I've spent today reviewing the religious activist side of my life for the past five years or so.
It has now been almost exactly five years since I took a trip with the Christian Peacemaker Teams to Isralistine. It's been four since Jordan. On each of those trips I took different baggage with me and came back with different conclusions. The CPT trip taught me to engage and commit, to get so fed up with the knowledge of something that there would be no arguing with the passion with which I was engaging. To bring up the issue until it was being acted upon. The Lebanese War and the withdrawal from Gaza later only furthered my intention to speak up that something terribly wrong was going on. I even gave presentations to meetings, though I didn't follow up with CPT about that outreach. However, as happens, the words written there, the pictures taken there, the connections that were initiated there were an inflatable anchor, they lost the weight that had come with good intentions and the naive belief that we were there for an incredibly important reason. As time wore on, other priorities had come up, and a crucial message I still carry with me from Palestine, that Americans should do what they can with what they have where they are, and not rely on short volunteerist trips, meant that soon I had other things to do. However I practiced my Arabic, talked more with Palestinians, and discovered the effect of distance on an issue to which I had only fleeting, if intense, contact.
By the time Jordan rolled around I was more prepared for the area, had not worked myself up for any earth shattering work, had deepened my analysis of power dynamics, and was prepared to have fun, however I had swung the other way in communicating about it in ways that might eventually have made a difference. Rereading my blog from that time period today, I am embarrassed about how vague and flippant I was in my description of my surroundings. I think I might have been trying to ham it up for an assignment I did not necessarily feel (the blog was mandatory), but I clearly was not taking seriously what I had been given. I found Jordan a dull land of small pleasures and clearer interactions, but of stifling political climate, and little to connect with with the Jordanians I managed to make friends with.
What I remember of both places was the sense of place and epic scale of such a small area. It was obvious that I was an outsider. I missed home and felt for the first time, an inkling of what 'America' is as a nation of people appeared for me. Lest I be misunderstood, I do realize that there are many experiences of people in the United States and that making a nation out of a people is a very debilitating exercise, but it was an altogether surprising event to sigh with delight at the sight of a Speedway gas station in the hot, humid suburbs of Detroit. I was moved by the smell of home.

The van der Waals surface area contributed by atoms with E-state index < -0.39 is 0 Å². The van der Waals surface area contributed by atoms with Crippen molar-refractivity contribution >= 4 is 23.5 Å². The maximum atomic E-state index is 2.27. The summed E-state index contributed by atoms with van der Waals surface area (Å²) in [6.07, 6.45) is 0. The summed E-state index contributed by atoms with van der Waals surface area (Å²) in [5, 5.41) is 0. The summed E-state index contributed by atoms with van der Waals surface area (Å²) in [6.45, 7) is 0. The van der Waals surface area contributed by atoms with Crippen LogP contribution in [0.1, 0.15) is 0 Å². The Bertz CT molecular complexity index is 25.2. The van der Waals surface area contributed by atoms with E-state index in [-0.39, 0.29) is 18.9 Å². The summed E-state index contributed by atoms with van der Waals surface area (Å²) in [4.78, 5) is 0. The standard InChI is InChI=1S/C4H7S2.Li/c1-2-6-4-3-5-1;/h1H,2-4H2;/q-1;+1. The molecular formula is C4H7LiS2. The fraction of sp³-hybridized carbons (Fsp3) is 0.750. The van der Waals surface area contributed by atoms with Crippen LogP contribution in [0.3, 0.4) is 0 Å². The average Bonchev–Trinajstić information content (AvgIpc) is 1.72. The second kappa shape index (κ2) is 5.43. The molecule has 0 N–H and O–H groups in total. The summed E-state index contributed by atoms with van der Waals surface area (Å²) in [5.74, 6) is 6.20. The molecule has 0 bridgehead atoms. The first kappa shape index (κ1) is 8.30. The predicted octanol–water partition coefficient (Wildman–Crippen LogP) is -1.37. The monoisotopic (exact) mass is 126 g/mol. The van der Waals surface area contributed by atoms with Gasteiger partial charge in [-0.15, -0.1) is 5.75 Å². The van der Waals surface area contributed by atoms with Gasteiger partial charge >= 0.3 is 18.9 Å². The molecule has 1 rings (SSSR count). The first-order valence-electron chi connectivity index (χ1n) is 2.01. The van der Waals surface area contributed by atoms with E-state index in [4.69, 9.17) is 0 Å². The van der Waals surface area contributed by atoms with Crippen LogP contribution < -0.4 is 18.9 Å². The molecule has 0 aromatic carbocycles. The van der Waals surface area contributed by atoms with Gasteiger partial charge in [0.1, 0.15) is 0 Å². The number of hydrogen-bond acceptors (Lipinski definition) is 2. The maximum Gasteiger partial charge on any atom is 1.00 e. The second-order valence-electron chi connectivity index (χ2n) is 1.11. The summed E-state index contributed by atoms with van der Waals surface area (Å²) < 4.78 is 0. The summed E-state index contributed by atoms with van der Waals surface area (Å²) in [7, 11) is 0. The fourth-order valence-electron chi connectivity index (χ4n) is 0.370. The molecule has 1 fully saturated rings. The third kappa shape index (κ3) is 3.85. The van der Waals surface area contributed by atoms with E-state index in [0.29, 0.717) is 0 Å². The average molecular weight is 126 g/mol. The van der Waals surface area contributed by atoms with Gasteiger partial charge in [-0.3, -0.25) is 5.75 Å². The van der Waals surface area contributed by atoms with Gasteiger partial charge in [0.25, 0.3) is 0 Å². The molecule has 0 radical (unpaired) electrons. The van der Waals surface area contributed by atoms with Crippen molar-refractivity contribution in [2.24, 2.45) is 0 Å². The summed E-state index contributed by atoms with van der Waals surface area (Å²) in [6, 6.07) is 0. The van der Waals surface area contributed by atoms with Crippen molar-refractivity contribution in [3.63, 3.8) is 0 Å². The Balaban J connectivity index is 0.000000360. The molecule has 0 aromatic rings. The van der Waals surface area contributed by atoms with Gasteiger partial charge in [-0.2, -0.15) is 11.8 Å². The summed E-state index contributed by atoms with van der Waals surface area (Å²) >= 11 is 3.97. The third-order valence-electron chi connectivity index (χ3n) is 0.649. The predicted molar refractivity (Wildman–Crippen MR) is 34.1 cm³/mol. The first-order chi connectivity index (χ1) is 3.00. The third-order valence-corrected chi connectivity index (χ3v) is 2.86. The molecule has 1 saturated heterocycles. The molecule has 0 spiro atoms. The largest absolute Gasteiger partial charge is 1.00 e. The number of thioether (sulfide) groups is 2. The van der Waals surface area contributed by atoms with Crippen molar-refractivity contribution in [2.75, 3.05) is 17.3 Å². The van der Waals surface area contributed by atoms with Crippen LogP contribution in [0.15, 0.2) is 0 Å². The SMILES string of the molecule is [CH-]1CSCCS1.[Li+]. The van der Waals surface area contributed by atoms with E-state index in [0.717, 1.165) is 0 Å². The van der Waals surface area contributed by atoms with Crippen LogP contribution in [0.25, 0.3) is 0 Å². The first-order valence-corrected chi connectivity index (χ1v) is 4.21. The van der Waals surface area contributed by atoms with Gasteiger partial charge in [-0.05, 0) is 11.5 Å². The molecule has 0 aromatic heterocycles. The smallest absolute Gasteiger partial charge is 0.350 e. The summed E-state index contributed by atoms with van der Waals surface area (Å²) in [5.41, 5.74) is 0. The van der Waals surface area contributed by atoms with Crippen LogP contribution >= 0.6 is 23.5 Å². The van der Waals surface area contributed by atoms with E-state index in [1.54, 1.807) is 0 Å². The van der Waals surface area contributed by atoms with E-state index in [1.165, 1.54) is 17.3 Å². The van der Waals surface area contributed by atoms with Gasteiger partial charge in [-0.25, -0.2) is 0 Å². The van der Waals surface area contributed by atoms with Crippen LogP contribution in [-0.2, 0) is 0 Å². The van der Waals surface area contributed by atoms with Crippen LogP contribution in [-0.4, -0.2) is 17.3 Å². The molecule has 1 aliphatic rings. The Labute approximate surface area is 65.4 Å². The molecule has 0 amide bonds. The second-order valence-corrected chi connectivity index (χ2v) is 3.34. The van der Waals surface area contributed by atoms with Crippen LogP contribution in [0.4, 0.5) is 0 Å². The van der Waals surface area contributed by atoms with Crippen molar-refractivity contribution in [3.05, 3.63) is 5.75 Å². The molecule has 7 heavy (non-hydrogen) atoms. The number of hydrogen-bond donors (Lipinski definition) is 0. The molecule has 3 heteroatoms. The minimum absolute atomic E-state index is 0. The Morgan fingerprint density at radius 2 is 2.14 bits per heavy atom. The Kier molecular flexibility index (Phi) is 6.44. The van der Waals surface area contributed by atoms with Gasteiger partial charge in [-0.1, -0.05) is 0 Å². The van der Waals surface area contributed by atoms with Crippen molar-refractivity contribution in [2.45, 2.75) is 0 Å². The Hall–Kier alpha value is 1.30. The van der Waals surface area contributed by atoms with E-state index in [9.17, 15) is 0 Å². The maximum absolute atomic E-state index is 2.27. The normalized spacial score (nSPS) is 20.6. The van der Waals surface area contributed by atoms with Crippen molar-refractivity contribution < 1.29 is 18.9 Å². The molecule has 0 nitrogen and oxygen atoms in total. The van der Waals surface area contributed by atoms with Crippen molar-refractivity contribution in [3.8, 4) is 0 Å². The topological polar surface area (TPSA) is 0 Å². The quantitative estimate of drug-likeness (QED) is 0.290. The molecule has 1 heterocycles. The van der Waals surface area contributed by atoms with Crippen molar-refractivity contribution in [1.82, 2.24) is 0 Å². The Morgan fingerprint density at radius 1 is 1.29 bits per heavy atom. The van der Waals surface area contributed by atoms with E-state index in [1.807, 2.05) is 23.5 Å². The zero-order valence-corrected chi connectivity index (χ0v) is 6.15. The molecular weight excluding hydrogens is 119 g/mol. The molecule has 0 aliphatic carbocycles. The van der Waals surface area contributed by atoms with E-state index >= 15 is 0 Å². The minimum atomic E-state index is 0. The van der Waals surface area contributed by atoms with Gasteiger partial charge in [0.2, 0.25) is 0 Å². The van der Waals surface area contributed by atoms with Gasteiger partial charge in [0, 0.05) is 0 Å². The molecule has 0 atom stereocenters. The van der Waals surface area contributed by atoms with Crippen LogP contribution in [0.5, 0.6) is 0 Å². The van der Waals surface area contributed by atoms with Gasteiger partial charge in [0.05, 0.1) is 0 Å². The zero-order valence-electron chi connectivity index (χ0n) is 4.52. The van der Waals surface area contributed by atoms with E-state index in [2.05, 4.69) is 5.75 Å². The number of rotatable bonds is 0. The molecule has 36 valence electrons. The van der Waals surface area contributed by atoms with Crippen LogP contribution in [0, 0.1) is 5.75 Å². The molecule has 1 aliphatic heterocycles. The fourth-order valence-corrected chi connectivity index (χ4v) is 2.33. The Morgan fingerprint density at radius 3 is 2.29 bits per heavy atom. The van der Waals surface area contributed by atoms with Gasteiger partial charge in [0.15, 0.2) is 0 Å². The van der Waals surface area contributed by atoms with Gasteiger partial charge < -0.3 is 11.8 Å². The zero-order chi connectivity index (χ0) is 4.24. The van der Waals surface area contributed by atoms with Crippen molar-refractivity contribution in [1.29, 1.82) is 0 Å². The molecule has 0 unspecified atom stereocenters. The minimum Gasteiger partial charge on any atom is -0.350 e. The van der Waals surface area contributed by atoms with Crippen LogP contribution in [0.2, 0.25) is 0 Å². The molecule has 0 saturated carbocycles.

God in all of this was thorough. My grandfather died while I was in Jordan and, after an interview with a civil engineer, I was moved to visit a nearby church and pray. The room started filling up and soon a mass was said. As everyone left, I ducked out, but was interrupted by a man who thanked me for coming to his grandfather's funeral. Traveling to the holy sites filled me with horror at the commercialization which had sprung up in the past several years, but also with awe at the sheer history and faith of Christians who, most likely, had seen many commercial schemes wither and become ruins for future exploitation. Living for a week with the Bedouin gave me a completely new understanding of shepherd metaphor, as well as the reason that the goats would be sent to hell (they are stupid, stubborn, and unintentionally evil). What was most clear to me however, that my next task was to be closer to home, again to do what I can with what I have where I am. Especially since it had become clear to me that one of the best things to do was to withdraw American influence from the region. I had a culture to fight at home.
These experiences have all come back to me now as the aftermath of the Arab World protests continues. Moved in particular by a friends visitation of Jordan, reflecting on what I have done since then continues to be a challenging, yet surprisingly refreshing reminder of what Light I still have to shine.